Renault will go before the World Motor Sports Council on September 21st. Funny how the story came out last thing on a Friday, just as we expected, isn’t it?

The Renault Singapore controversy

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142 comments on Renault face Singapore crash hearing

  1. Net Sticks said on 5th September 2009, 0:38

    I want to see a fine iqual to the one givem to McLaren or even worst – Briatore is mob, but I woult make a lot of money if I would bet Fernando’s hand is not right there alongside is current boss… I has that kind of personality – he’s an *******..

    Thr rule aply to all in the same way – we already know Ferrarti is a ‘special’ friend to FIA, let’s hope Renault isn’t another… so I may say with reason the FIA has been smassing McLaren for every little thing it happends… It’s a shame, it’s embarassing… it’s too much **** to take…

  2. If they are found guilty but get off lighter than McLaren did, then it will be a massive miscarriage of justice. I know McLaren’s situation supposedley effected a large amount of the season, but I think having one race manipulated to such an extent is worse.

  3. Prisoner Monkeys said on 5th September 2009, 1:33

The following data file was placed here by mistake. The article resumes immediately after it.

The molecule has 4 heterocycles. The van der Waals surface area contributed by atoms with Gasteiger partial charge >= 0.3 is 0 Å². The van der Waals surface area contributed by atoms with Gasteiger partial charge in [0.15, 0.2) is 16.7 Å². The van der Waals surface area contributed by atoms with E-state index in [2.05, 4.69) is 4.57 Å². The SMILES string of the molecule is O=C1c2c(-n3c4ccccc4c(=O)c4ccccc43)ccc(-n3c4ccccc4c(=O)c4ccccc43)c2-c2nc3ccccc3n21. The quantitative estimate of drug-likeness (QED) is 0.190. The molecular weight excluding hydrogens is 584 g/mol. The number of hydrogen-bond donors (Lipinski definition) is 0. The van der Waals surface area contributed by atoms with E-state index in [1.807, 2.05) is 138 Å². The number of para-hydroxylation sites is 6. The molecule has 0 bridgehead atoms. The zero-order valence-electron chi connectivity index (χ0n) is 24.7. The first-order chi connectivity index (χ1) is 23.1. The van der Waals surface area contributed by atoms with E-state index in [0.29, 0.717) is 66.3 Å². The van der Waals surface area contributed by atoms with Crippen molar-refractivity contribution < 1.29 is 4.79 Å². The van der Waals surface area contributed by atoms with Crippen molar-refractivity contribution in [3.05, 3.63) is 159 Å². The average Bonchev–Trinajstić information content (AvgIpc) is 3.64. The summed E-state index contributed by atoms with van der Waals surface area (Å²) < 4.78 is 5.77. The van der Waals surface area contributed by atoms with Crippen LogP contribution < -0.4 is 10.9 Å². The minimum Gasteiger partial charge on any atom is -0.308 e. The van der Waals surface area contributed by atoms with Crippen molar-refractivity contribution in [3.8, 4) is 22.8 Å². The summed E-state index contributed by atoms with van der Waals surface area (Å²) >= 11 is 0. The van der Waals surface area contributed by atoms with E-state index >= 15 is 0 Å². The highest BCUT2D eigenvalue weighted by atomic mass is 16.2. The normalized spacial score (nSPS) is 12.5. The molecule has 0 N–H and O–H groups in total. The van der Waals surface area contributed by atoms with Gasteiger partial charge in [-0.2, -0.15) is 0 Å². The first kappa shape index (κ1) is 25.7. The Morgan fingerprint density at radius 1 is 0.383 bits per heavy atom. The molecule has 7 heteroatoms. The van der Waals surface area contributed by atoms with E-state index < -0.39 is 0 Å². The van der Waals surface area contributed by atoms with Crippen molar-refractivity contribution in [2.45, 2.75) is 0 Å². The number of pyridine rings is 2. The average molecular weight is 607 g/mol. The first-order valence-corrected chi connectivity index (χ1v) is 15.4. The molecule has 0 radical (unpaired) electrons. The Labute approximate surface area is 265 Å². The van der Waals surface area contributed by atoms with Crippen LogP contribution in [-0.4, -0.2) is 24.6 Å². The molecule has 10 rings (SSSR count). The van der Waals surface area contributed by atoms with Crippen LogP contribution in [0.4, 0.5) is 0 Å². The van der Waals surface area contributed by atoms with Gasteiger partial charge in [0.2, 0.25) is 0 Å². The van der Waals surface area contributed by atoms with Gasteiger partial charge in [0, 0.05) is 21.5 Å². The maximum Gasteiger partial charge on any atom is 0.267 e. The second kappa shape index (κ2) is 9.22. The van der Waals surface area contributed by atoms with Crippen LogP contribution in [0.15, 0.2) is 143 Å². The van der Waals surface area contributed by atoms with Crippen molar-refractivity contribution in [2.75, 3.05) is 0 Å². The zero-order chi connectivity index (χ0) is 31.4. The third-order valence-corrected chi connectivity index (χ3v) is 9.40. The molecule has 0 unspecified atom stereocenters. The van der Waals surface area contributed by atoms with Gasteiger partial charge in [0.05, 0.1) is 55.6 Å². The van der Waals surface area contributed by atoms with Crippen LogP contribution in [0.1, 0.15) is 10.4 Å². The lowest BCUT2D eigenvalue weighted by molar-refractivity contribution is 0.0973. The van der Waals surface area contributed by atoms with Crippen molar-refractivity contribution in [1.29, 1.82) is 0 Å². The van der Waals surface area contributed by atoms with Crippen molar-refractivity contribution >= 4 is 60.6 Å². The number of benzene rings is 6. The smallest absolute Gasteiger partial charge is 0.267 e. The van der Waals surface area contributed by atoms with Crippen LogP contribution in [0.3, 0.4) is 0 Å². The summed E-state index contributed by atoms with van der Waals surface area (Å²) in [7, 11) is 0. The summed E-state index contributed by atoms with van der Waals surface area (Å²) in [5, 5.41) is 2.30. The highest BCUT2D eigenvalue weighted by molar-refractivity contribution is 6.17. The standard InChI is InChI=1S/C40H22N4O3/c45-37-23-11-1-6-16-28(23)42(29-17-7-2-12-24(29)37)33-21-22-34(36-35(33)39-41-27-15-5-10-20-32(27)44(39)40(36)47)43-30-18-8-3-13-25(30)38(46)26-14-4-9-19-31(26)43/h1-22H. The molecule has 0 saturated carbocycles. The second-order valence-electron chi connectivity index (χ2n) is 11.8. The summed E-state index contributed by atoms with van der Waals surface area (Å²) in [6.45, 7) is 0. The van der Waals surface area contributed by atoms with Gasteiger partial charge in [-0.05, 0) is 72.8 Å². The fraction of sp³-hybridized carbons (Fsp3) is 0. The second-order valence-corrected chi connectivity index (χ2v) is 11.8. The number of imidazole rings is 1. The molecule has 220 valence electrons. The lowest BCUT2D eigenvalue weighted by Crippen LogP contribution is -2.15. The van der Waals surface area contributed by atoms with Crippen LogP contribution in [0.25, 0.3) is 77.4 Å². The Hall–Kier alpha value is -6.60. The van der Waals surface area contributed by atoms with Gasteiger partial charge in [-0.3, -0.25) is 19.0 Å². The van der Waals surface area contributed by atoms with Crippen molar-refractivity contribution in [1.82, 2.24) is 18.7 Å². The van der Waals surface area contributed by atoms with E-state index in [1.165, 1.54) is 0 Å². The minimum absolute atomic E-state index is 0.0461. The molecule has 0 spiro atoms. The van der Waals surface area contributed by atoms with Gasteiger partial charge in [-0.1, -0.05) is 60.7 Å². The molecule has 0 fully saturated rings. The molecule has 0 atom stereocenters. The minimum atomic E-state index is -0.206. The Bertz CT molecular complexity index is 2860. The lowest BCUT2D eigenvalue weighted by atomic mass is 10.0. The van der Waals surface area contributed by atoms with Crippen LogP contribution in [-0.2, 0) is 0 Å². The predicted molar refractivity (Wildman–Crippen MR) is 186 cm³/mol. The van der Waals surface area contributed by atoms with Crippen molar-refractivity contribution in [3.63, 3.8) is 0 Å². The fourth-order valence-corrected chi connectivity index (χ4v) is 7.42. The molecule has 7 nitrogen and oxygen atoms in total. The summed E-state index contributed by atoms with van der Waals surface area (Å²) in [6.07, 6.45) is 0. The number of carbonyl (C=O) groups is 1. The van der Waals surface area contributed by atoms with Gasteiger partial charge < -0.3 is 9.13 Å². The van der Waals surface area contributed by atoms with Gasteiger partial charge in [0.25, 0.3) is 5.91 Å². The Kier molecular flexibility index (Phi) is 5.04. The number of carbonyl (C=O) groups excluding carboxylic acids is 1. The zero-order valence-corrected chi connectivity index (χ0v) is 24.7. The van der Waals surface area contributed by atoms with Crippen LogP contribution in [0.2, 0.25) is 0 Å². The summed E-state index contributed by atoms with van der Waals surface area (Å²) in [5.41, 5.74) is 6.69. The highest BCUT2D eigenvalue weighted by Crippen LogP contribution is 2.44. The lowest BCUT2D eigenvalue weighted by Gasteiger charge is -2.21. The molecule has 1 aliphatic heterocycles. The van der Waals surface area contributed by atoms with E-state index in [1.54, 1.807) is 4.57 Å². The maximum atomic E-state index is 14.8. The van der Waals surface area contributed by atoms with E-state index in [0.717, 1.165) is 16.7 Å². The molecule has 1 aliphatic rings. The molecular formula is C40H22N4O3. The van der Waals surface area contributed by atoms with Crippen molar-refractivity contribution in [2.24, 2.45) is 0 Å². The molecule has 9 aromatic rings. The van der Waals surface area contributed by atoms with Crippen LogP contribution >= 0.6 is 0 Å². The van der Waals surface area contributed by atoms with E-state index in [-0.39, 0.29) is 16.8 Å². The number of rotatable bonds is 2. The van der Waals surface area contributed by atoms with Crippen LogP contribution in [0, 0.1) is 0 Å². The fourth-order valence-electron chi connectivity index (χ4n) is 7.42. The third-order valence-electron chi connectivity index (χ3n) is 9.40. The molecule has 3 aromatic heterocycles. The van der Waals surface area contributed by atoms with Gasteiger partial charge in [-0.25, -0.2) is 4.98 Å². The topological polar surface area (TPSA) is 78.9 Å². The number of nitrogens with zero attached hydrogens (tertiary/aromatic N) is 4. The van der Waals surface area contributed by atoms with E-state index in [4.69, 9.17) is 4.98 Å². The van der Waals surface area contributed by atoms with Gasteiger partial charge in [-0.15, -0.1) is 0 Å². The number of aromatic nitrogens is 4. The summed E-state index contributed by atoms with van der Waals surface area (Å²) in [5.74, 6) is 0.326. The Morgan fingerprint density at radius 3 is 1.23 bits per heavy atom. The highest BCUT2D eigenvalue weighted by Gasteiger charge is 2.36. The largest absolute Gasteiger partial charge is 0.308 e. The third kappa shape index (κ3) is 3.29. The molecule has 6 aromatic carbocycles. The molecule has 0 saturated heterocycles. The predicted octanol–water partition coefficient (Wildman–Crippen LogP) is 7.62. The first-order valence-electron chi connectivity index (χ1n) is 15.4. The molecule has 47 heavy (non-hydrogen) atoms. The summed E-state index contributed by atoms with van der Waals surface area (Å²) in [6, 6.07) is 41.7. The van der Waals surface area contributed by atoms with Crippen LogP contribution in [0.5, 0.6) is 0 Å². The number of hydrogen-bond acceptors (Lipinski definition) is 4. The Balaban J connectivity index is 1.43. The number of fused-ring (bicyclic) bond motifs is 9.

The way I see it, there’s only really a few things that could be realistically done if Renault are found guilty:

    1) Strip them of their 2008 points. It would be justified, especially if their intention was to boost Alonso’s standing. However, it doesn’t really do anything. The 2009 season is over, so all Renault really suffer is a truckload of embarrassment.

    2) Strip them of their 2009 points. Renault really do get punished with this one, but it may be seen as a over-reaction because it happened a year ago. The WMSC has a history of issuing harsh penalties, like th McLaren verict; the obvious intention being to dissuade anyone from ever doing it again.

    3) Suspend them for the rest of the season and demote them to the back of the 2010 grid. Renault keep their 2009 points because they didn’t actually do anything wrong this season, but they’re not allowed to race. And because the championship doesn’t go back to Spain, there isn’t going to be any pressure the way there was post-Hungary (which was too harsh of a penalty to begin with, but I digress). As added incentive to never do it again, Renault would be forced to run the numbers 26 and 27 in 2010, much the same way McLaren had to carry 22 and 23 last year.